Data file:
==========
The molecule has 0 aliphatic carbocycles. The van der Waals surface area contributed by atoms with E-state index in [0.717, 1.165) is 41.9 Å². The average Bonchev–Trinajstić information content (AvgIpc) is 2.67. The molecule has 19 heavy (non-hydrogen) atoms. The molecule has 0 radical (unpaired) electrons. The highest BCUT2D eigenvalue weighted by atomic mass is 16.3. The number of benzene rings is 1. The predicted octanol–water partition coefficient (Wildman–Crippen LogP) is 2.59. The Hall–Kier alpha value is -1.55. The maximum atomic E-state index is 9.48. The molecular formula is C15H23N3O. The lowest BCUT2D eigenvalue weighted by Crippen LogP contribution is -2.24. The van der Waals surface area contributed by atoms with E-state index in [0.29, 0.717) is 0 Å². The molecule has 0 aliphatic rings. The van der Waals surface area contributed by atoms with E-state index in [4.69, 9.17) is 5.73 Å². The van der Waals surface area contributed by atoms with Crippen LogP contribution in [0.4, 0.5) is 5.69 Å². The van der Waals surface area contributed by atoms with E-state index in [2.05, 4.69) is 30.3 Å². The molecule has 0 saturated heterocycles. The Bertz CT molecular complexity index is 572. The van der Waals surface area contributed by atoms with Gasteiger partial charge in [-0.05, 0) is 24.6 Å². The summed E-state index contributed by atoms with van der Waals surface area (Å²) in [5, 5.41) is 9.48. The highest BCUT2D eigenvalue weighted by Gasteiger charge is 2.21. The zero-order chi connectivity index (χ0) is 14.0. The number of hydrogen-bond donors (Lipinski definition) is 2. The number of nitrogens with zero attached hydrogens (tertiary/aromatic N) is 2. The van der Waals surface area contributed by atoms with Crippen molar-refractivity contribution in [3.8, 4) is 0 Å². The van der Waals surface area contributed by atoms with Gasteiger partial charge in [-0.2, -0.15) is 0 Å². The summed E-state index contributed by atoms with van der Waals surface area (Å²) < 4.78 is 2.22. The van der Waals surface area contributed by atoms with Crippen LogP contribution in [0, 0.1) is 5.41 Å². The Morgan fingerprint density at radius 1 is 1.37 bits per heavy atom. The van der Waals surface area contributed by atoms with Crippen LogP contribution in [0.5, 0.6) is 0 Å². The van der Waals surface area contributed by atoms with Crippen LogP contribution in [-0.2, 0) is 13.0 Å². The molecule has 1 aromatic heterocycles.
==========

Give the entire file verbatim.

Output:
The molecule has 0 aliphatic carbocycles. The van der Waals surface area contributed by atoms with E-state index in [0.717, 1.165) is 41.9 Å². The average Bonchev–Trinajstić information content (AvgIpc) is 2.67. The molecule has 19 heavy (non-hydrogen) atoms. The molecule has 0 radical (unpaired) electrons. The highest BCUT2D eigenvalue weighted by atomic mass is 16.3. The number of benzene rings is 1. The predicted octanol–water partition coefficient (Wildman–Crippen LogP) is 2.59. The Hall–Kier alpha value is -1.55. The maximum atomic E-state index is 9.48. The molecular formula is C15H23N3O. The lowest BCUT2D eigenvalue weighted by Crippen LogP contribution is -2.24. The van der Waals surface area contributed by atoms with E-state index in [0.29, 0.717) is 0 Å². The molecule has 0 aliphatic rings. The van der Waals surface area contributed by atoms with E-state index in [4.69, 9.17) is 5.73 Å². The van der Waals surface area contributed by atoms with Crippen LogP contribution in [0.4, 0.5) is 5.69 Å². The van der Waals surface area contributed by atoms with E-state index in [2.05, 4.69) is 30.3 Å². The molecule has 0 saturated heterocycles. The Bertz CT molecular complexity index is 572. The van der Waals surface area contributed by atoms with Gasteiger partial charge in [-0.05, 0) is 24.6 Å². The summed E-state index contributed by atoms with van der Waals surface area (Å²) in [5, 5.41) is 9.48. The highest BCUT2D eigenvalue weighted by Gasteiger charge is 2.21. The zero-order chi connectivity index (χ0) is 14.0. The number of hydrogen-bond donors (Lipinski definition) is 2. The number of nitrogens with zero attached hydrogens (tertiary/aromatic N) is 2. The van der Waals surface area contributed by atoms with Crippen molar-refractivity contribution in [3.8, 4) is 0 Å². The van der Waals surface area contributed by atoms with Gasteiger partial charge in [-0.2, -0.15) is 0 Å². The summed E-state index contributed by atoms with van der Waals surface area (Å²) < 4.78 is 2.22. The van der Waals surface area contributed by atoms with Crippen LogP contribution in [0, 0.1) is 5.41 Å². The Morgan fingerprint density at radius 1 is 1.37 bits per heavy atom. The van der Waals surface area contributed by atoms with Crippen LogP contribution in [0.5, 0.6) is 0 Å². The van der Waals surface area contributed by atoms with Crippen LogP contribution in [-0.2, 0) is 13.0 Å². The molecule has 1 aromatic heterocycles.